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Delivery of Probiotic Microorganisms into Gastrointestinal Tract by Food Products

Amir Mohammad Mortazavian1, Reza Mohammadi1 and Sara Sohrabvandi2


1Department

of Food Science and Technology, National Nutrition and Food Technology Research Institute, Faculty of Nutrition Sciences and Food Technology, Shahid Beheshti University of Medical Sciences, Tehran 2Students Research Committee, Department of Food Science and Technology, National Nutrition and Food Technology Research Institute, Faculty of Nutrition Sciences and Food Technology, Shahid Beheshti University of Medical Sciences, Tehran Iran 1. Introduction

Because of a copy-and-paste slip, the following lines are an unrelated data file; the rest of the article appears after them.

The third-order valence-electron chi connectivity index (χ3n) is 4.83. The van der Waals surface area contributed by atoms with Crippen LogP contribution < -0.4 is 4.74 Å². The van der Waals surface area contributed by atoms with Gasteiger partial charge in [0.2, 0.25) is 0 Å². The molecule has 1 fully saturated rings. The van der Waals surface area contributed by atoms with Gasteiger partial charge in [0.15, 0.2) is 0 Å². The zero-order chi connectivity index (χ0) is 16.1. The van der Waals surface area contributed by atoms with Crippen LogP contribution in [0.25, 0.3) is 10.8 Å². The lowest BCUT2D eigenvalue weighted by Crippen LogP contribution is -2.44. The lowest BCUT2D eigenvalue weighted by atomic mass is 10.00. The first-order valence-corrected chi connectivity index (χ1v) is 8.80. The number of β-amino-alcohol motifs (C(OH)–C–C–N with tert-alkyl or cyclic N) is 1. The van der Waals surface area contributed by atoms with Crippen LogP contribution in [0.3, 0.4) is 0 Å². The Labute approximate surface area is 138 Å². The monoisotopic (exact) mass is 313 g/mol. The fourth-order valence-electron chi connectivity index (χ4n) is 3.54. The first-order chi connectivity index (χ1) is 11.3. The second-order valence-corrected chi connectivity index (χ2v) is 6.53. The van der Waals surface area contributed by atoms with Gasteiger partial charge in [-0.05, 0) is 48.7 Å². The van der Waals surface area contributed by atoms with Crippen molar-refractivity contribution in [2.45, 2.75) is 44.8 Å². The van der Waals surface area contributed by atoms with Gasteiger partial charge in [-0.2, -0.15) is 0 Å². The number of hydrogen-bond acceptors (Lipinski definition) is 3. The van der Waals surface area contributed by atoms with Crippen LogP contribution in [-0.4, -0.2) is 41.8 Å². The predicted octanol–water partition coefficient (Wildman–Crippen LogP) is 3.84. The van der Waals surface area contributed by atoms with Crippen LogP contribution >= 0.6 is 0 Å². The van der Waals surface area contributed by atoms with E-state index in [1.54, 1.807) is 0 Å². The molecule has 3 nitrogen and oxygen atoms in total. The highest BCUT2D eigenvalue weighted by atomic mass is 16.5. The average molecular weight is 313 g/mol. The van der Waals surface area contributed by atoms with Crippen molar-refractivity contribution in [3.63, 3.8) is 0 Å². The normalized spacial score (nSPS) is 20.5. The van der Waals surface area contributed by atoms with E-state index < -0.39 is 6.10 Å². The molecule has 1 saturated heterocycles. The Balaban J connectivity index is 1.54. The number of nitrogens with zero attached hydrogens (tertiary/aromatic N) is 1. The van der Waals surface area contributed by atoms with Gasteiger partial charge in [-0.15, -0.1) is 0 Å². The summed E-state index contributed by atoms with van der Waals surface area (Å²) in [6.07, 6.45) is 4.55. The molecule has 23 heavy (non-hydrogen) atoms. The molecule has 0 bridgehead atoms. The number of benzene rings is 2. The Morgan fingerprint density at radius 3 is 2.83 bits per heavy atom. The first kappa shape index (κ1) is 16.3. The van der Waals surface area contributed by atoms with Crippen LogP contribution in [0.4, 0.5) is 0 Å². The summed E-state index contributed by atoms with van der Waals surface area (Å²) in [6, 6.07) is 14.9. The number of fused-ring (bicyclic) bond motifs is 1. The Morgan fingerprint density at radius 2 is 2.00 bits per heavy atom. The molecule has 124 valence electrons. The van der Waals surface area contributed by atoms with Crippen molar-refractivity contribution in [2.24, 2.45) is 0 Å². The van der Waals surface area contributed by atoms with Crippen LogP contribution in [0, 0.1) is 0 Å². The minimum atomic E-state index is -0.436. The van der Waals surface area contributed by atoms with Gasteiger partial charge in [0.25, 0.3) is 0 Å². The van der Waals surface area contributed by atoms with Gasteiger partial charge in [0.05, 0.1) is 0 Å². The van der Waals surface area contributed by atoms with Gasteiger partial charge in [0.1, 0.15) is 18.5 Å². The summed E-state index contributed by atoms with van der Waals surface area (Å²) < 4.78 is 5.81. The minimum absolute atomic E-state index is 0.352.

The health of gastrointestinal tract affects by numerous factors and probiotics are of the most important. There are two main ways to increase the population of viable probiotic bacteria within the human body: 1) adequate daily nutrition as well as avoiding factors and stresses lead to decrease in probiotics in vivo viable population, and 2) ingestion of high viable population of probiotics. The common, widespread and popular method to ingest high viable population of probiotics is via food products consumption. Probiotic food products are regarded as an important group of functional foods. Today, there is a strong increase in the consumption of probiotic bacteria using food products, mainly probiotic dairy products. Also, recently, many probiotic non-dairy products have been developed. Therefore, the manufacture of dairy- and nondairy products containing probiotic bacteria is an important issue with industrial and commercial consequences and many products of this kind are available in the world market. Viability of probiotic bacteria (the number of viable and active cells per g or mL of probiotic food products at the time of consumption) is the most critical value for these products because it determines their healthful efficiency. Therefore, it is important to ensure a high survival rate of the probiotic bacteria during production as well as during the storage time. Many complicated and inter-related factors influence the viability of probiotic microorganisms in each food product during production and storage. Apart from the viability of probiotics in products until the time of consumption, their survival in food matrices after exposure to gastrointestinal tract (GIT) conditions is crucial. They must arrive viable and active to different parts of intestine, adhere and colonize. Some factors affect viability of probiotics during delivery into the intestine while they are enclosed in food matrices. In this chapter, the concept of ingestion and delivery of probiotic microorganisms via food products are discussed.